Republican Sen. Pat Toomey is urging his Democratic opponent, Katie McGinty, to side with the Obama administration on the issue of sanctuary cities.
Secretary of Homeland Security Jeh Johnson went to Philadelphia this week to ask Mayor Jim Kenney to drop the sanctuary city policy that stops local law enforcement from notifying federal authorities when they have apprehended illegal immigrants. Kenney rejected the administration's request, and now, Toomey is asking McGinty to take Obama's side.
Recent Stories in Politics
"The people of Pennsylvania deserve a safe place to live, work, and raise their families," Toomey wrote in his letter to McGinty. "The sanctuary city policy you have defended threatens that. I urge you to drop your opposition and heed the bipartisan calls to put public safety first, and call on Mayor Kenney to reverse his sanctuary city policy."
McGinty defended Philadelphia's policy last month when asked by a radio host whether it would be a good thing if sanctuary city policies were ended across the country.
"Well, listen, I think sometimes these labels and buzzwords are very divisive, and unnecessarily so," McGinty said. "'Sanctuary cities' would somehow suggest that local police forces and local law enforcement are somehow encouraging a violation of law, and I think nothing more to the contrary is actually happening."
"Look, federal government should not be handing off its own responsibilities to local police forces that are already stretched," McGinty said.
The issue could put a wedge between McGinty and the administration, which has thus far been a major ally for her campaign. McGinty's come-from-behind victory in last week's primary was fueled by endorsements from Obama and Vice President Joe Biden, who spent time on the campaign trail with McGinty in the race's final days.
Her support of the sanctuary city policy came as a surprise to many given that former Gov. Ed Rendell, McGinty's campaign chairman, had voiced the opposite opinion months earlier.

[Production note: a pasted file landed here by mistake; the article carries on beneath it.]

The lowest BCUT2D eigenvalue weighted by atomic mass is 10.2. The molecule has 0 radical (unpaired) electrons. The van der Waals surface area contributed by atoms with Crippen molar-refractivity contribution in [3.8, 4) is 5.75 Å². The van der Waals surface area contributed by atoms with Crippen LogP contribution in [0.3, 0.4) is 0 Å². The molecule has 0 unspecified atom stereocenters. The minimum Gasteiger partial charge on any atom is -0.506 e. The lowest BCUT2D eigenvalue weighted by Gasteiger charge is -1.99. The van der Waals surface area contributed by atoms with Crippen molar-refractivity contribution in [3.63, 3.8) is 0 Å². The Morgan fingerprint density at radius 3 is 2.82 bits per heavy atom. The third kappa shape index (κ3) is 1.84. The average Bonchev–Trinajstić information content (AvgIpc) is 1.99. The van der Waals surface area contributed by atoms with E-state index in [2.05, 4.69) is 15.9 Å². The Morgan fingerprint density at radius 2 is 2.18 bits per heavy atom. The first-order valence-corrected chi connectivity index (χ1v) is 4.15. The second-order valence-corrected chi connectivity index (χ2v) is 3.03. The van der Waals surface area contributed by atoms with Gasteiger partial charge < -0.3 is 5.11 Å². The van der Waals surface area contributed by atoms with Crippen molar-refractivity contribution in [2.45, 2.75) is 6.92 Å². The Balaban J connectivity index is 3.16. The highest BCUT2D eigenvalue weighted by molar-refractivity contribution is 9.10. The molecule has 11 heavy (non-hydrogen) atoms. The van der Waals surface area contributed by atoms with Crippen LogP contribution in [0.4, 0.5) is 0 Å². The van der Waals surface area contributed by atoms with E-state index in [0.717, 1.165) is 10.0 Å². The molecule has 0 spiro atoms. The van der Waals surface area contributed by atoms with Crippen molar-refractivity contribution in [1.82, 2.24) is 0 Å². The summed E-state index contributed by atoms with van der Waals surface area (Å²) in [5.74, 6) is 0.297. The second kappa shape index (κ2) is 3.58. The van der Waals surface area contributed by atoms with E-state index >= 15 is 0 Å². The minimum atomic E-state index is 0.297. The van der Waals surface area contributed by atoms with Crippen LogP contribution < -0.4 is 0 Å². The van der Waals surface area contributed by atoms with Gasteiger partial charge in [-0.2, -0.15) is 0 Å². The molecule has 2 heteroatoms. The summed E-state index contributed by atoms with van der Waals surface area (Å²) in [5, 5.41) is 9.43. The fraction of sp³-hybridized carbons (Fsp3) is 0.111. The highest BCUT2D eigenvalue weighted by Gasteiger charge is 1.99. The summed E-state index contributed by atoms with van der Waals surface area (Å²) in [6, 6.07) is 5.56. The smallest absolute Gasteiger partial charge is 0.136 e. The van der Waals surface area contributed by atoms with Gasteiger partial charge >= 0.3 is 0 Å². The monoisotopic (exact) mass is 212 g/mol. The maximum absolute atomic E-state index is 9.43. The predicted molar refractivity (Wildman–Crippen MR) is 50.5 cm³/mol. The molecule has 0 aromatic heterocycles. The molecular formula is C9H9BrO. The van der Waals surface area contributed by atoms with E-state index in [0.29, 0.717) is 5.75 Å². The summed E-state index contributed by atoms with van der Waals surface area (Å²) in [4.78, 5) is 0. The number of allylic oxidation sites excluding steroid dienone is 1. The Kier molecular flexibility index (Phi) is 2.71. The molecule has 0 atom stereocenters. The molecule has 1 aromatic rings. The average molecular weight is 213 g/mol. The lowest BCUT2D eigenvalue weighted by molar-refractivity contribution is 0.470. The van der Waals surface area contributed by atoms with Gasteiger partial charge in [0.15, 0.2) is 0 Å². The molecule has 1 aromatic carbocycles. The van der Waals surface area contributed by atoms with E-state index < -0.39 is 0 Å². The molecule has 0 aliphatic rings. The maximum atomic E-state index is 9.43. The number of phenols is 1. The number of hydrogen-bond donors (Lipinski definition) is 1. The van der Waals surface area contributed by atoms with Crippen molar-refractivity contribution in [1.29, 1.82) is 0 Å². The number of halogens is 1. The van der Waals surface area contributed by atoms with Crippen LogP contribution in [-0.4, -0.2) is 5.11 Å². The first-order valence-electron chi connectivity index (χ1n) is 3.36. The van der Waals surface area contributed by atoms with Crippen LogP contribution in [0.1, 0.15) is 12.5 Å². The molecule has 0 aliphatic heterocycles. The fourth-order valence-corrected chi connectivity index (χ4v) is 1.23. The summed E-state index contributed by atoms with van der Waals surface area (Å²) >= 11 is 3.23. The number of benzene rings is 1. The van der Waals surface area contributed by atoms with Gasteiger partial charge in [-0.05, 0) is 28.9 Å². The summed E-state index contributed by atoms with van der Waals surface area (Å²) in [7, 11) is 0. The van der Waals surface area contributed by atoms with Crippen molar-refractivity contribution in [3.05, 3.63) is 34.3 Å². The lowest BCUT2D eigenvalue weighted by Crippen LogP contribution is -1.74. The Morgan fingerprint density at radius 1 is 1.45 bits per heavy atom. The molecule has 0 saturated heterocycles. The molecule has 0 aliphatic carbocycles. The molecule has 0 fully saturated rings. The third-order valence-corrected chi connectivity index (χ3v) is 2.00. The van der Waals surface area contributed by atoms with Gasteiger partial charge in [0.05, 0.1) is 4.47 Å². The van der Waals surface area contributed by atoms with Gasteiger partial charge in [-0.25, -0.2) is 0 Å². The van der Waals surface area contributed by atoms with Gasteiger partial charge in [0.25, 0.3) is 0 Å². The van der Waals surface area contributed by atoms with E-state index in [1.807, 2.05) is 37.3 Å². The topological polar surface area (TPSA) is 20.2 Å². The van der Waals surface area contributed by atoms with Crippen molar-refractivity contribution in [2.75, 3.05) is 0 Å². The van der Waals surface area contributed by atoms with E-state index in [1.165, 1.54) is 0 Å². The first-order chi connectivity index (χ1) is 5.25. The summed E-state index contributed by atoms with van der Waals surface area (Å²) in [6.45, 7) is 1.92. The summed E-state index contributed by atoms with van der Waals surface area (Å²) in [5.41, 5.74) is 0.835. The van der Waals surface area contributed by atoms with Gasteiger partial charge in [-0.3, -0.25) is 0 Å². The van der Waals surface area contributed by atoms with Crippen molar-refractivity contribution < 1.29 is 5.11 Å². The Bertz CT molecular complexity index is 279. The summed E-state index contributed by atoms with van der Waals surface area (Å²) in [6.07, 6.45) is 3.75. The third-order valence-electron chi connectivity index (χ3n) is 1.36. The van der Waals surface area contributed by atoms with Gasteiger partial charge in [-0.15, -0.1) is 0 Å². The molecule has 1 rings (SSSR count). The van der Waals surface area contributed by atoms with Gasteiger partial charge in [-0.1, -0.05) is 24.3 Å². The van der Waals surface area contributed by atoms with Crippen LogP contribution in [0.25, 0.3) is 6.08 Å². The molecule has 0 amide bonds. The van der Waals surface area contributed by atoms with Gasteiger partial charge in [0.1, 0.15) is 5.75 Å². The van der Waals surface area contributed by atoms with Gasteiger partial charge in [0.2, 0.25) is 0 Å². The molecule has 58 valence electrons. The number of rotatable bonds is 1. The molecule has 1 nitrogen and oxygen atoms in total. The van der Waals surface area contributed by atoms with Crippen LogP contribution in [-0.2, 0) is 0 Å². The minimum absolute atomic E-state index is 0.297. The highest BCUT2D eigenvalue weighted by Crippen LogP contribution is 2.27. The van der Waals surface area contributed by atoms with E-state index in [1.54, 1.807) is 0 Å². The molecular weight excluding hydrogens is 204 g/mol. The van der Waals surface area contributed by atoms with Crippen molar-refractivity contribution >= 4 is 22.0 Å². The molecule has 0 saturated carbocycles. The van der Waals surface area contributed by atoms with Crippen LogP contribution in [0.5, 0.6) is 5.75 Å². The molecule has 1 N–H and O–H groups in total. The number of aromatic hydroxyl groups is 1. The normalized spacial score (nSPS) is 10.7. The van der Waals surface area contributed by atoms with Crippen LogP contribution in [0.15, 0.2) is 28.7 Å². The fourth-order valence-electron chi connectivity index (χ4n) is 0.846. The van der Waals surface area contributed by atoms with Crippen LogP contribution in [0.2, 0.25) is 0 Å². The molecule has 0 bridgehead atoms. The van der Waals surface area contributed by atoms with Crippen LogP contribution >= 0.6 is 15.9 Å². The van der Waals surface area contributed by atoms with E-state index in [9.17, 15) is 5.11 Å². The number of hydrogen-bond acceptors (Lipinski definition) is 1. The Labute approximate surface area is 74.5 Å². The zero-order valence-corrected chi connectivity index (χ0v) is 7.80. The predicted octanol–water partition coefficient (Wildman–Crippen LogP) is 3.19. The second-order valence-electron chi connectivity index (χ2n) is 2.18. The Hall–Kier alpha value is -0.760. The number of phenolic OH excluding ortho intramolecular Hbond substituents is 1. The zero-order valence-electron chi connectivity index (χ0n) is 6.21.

"I think we should obey the law and remember, it’s the Obama administration that’s enforcing the deportation laws," said Rendell. "So, I think I would’ve not made us a sanctuary city."
Toomey's letter attempts to put McGinty on the opposite side of both the Obama administration and Rendell.
"As former Governor and Philadelphia Mayor Ed Rendell explained, ‘we should be a more open and friendly city for immigrants,' but ‘you can do that without becoming a sanctuary city,'" Toomey wrote. "I agree. While the vast majority of immigrants to America are honest, hardworking people, every group includes some wrongdoers."
"When both the Obama administration and our police officers agree that an illegal immigrant poses a threat to the people of Philadelphia, we should let them act—not overrule their judgment with an ill-conceived sanctuary city policy," he wrote.
Toomey also took aim at McGinty for "dismissing all criticism of sanctuary cities as merely ‘buzzwords,'" pointing to the tragic case of Kate Steinle, who was murdered by an illegal immigrant who would have been off the streets if not for San Francisco's sanctuary city status.
"These are not mere ‘buzzwords' as you suggest," Toomey wrote. "Real lives in the Philadelphia area are at stake."
Toomey argues that Philadelphia's policy, implemented by Kenney in January, is actually more extreme than San Francisco's.
"Under this new policy, Philadelphia police are not allowed to notify federal agents when a violent offender is about to be released from custody or detain that person unless those agents have a court-issued warrant," Toomey wrote. "Additionally, Philadelphia's new sanctuary city policy prevents police from cooperating with federal immigration officials to apprehend suspected terrorists, unless the federal agents have a court-issued warrant and the suspect has already been convicted of a violent felony."
The McGinty campaign did not respond to a request for comment on the letter.